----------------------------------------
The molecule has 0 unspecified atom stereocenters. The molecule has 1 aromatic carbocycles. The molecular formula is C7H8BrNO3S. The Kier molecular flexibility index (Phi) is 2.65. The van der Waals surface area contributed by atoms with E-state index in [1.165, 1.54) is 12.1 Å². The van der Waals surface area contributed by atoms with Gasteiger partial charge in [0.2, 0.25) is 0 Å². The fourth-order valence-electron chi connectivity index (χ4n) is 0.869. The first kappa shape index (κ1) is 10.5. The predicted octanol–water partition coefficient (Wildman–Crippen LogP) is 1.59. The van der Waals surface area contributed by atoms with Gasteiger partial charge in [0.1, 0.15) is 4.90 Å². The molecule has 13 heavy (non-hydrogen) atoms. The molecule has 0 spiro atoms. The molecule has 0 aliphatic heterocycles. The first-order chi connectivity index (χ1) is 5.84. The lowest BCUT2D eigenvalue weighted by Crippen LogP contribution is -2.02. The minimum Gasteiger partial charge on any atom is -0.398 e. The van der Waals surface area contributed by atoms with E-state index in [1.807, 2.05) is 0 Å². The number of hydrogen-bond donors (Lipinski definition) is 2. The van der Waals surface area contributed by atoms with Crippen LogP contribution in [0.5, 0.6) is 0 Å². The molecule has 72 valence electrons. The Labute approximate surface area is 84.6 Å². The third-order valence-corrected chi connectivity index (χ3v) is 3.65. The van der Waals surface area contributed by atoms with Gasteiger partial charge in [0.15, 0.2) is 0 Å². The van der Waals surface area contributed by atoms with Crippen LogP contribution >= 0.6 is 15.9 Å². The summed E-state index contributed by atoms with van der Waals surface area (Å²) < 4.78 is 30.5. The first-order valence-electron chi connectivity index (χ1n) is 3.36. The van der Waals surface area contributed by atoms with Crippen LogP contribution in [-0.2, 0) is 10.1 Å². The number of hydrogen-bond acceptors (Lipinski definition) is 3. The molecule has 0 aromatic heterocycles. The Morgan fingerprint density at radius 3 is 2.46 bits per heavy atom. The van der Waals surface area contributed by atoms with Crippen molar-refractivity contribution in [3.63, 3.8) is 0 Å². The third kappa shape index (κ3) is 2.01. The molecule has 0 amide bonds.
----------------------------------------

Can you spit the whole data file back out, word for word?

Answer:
The molecule has 0 unspecified atom stereocenters. The molecule has 1 aromatic carbocycles. The molecular formula is C7H8BrNO3S. The Kier molecular flexibility index (Phi) is 2.65. The van der Waals surface area contributed by atoms with E-state index in [1.165, 1.54) is 12.1 Å². The van der Waals surface area contributed by atoms with Gasteiger partial charge in [0.2, 0.25) is 0 Å². The fourth-order valence-electron chi connectivity index (χ4n) is 0.869. The first kappa shape index (κ1) is 10.5. The predicted octanol–water partition coefficient (Wildman–Crippen LogP) is 1.59. The van der Waals surface area contributed by atoms with Gasteiger partial charge in [0.1, 0.15) is 4.90 Å². The molecule has 13 heavy (non-hydrogen) atoms. The molecule has 0 spiro atoms. The molecule has 0 aliphatic heterocycles. The first-order chi connectivity index (χ1) is 5.84. The lowest BCUT2D eigenvalue weighted by Crippen LogP contribution is -2.02. The minimum Gasteiger partial charge on any atom is -0.398 e. The van der Waals surface area contributed by atoms with E-state index in [1.807, 2.05) is 0 Å². The number of hydrogen-bond donors (Lipinski definition) is 2. The van der Waals surface area contributed by atoms with Crippen LogP contribution in [0.5, 0.6) is 0 Å². The molecule has 72 valence electrons. The Labute approximate surface area is 84.6 Å². The third-order valence-corrected chi connectivity index (χ3v) is 3.65. The van der Waals surface area contributed by atoms with Gasteiger partial charge in [0.15, 0.2) is 0 Å². The van der Waals surface area contributed by atoms with Crippen LogP contribution >= 0.6 is 15.9 Å². The summed E-state index contributed by atoms with van der Waals surface area (Å²) < 4.78 is 30.5. The first-order valence-electron chi connectivity index (χ1n) is 3.36. The van der Waals surface area contributed by atoms with Crippen LogP contribution in [-0.2, 0) is 10.1 Å². The number of hydrogen-bond acceptors (Lipinski definition) is 3. The molecule has 0 aromatic heterocycles. The Morgan fingerprint density at radius 3 is 2.46 bits per heavy atom. The van der Waals surface area contributed by atoms with Crippen molar-refractivity contribution in [3.63, 3.8) is 0 Å². The third kappa shape index (κ3) is 2.01. The molecule has 0 amide bonds.